We have considered the energy and non-air quality environmental impacts of compliance and propose to find that they do not appreciably favor one control option over another, or preclude a particular control option from selection. The existing pollution controls have been accounted for in our evaluation of BART, and also would not favor or preclude any of the control options considered. And finally, we have considered the remaining useful life of the source and find that it is sufficiently long (greater than 20 years) so as not to favor or preclude any of the control options. As a result, the remaining factors—the costs of compliance and visibility improvement—are the primary factors that lead us to our proposed BART selection for Huntington Unit 2.

In order to select BART we propose to weigh the costs of compliance against visibility impacts by generally comparing them with BART determinations that have been made elsewhere. Specifically, we propose to compare the average cost-effectiveness, incremental cost-effectiveness, visibility improvement, and incremental visibility improvement for LNB and SOFA with SCR with BART determinations where the EPA and States have based their determination on the same metrics. The most comparable determinations are the same as for Huntington Unit 1: The Laramie River Station, Hayden Station, and Cholla Power Plant determinations.

Based on these comparisons, we think LNB and SOFA with SCR is very cost-effective at $2,563/ton, and provides substantial visibility benefits at several Class I areas. For example, the visibility improvement from that control option is 1.316 at Arches NP and 1.657 dv Canyonlands NP. The incremental cost-effectiveness of SCR, $5,326/ton, is by comparison also reasonable. This comparison also shows that costs are justified in light of the substantial visibility benefits, both total and incremental.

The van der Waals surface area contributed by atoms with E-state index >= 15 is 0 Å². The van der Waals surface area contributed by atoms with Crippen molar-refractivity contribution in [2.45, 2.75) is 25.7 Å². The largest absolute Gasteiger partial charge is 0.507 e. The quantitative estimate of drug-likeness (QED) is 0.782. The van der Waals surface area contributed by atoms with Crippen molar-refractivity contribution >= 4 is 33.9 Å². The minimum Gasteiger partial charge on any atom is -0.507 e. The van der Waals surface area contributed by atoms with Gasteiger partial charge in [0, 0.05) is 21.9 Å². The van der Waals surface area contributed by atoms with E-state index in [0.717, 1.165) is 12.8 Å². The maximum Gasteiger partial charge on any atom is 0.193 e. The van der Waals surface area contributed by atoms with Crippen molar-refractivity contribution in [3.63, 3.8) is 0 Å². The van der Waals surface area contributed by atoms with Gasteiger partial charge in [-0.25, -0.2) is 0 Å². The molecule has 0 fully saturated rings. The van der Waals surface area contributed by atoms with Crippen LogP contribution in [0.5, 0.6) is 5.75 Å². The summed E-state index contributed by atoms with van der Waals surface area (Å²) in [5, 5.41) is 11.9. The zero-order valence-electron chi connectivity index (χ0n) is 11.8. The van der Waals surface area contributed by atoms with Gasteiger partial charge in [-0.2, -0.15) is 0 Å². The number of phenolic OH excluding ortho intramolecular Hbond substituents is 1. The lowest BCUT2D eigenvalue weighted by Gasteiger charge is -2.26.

In the case of Huntington, the unit level visibility improvements justify the most stringent level of control, SCR, for each of the two Huntington units. Necessarily, when we consider the source-wide visibility improvements, they will be larger and also justify the most stringent level of control. In addition, the unit level visibility improvements and source-wide visibility improvements at other impacted Class I areas, particularly Arches NP and Capitol Reef NP, support the most stringent level of control.

Accordingly, for Huntington Unit 2, we propose to find that BART for NOX is LNB and SOFA with SCR, represented by an emission limit of 0.07 lb/MMBtu (30-day rolling average). The proposed BART emission limit of 0.07 lb/MMBtu allows for a sufficient margin of compliance for a 30-day rolling average limit that would apply at all times, including startup, shutdown, and malfunction.[229] We are also proposing monitoring, recordkeeping, and reporting requirements as described in our proposed regulatory text for 40 CFR 52.2336.

Under § 51.308(e)(1)(iv), “each source subject to BART [is] required to install and operate BART as expeditiously as practicable, but in no event later than 5 years after approval of the implementation plan revision.” In light of the considerable effort involved to retrofit SCR, we propose that five years is as expeditiously as practicable. Therefore, we propose a compliance deadline of five years from the date our final FIP becomes effective.

4. Federal Monitoring, Recordkeeping, and Reporting

We have explained earlier in section III.C.4 that the CAA and 40 CFR part 51, subpart K require that SIPs, including the regional haze SIP, contain certain elements sufficient to ensure emission limits are practically enforceable. EPA is proposing to disapprove Utah's NOX BART Alternative along with the associated monitoring, recordkeeping and reporting requirements in SIP sections IX.H.21 and H.22. EPA is proposing regulatory language as part of our FIP that specifies monitoring, recordkeeping, and reporting requirements for all BART sources. For purposes of consistency, EPA is proposing to adopt language that is the same as we have adopted for other states in Region 8.

E. PM10 BART Determinations

As discussed earlier in section IV.B.2, Utah determined that the PM10 BART emission limit for Hunter Units 1 and 2 and Huntington Units 1 and 2 was 0.015 lb/MMBtu based on a three-run test average. Utah noted that because the most stringent technology is in place at Start Printed Page 2049these units and that the PM10 emission limits have been made enforceable in the SIP, no further analysis was required.